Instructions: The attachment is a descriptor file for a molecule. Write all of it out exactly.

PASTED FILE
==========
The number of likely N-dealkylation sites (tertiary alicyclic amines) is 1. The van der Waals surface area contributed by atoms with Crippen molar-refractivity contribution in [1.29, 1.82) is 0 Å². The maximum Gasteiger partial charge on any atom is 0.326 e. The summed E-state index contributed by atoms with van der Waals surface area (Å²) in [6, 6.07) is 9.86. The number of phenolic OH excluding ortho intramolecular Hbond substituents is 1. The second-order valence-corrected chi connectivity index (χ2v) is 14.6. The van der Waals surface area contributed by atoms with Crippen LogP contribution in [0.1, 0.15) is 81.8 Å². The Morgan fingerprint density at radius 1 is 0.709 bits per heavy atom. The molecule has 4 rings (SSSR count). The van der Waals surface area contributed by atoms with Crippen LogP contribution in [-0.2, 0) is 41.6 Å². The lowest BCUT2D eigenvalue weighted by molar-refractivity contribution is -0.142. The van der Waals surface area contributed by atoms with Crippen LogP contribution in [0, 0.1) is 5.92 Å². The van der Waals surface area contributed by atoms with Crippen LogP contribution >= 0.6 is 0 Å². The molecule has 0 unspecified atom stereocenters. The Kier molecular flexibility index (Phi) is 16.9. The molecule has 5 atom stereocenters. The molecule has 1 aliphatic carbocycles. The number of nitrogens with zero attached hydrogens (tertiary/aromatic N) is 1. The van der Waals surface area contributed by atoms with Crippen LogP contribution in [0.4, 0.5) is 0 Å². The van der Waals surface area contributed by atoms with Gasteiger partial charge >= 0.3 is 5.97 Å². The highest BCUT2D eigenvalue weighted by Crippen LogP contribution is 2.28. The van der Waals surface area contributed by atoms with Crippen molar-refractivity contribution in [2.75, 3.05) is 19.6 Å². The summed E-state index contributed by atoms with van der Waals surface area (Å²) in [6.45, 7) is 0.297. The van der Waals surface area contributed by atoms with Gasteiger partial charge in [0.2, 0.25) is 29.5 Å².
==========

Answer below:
The number of likely N-dealkylation sites (tertiary alicyclic amines) is 1. The van der Waals surface area contributed by atoms with Crippen molar-refractivity contribution in [1.29, 1.82) is 0 Å². The maximum Gasteiger partial charge on any atom is 0.326 e. The summed E-state index contributed by atoms with van der Waals surface area (Å²) in [6, 6.07) is 9.86. The number of phenolic OH excluding ortho intramolecular Hbond substituents is 1. The second-order valence-corrected chi connectivity index (χ2v) is 14.6. The van der Waals surface area contributed by atoms with Crippen LogP contribution in [0.1, 0.15) is 81.8 Å². The Morgan fingerprint density at radius 1 is 0.709 bits per heavy atom. The molecule has 4 rings (SSSR count). The van der Waals surface area contributed by atoms with Crippen LogP contribution in [-0.2, 0) is 41.6 Å². The lowest BCUT2D eigenvalue weighted by molar-refractivity contribution is -0.142. The van der Waals surface area contributed by atoms with Crippen LogP contribution in [0, 0.1) is 5.92 Å². The van der Waals surface area contributed by atoms with Crippen LogP contribution >= 0.6 is 0 Å². The molecule has 0 unspecified atom stereocenters. The Kier molecular flexibility index (Phi) is 16.9. The molecule has 5 atom stereocenters. The molecule has 1 aliphatic carbocycles. The number of nitrogens with zero attached hydrogens (tertiary/aromatic N) is 1. The van der Waals surface area contributed by atoms with Crippen LogP contribution in [0.4, 0.5) is 0 Å². The van der Waals surface area contributed by atoms with Gasteiger partial charge >= 0.3 is 5.97 Å². The highest BCUT2D eigenvalue weighted by Crippen LogP contribution is 2.28. The van der Waals surface area contributed by atoms with Crippen molar-refractivity contribution in [2.75, 3.05) is 19.6 Å². The summed E-state index contributed by atoms with van der Waals surface area (Å²) in [6.45, 7) is 0.297. The van der Waals surface area contributed by atoms with Gasteiger partial charge in [0.2, 0.25) is 29.5 Å².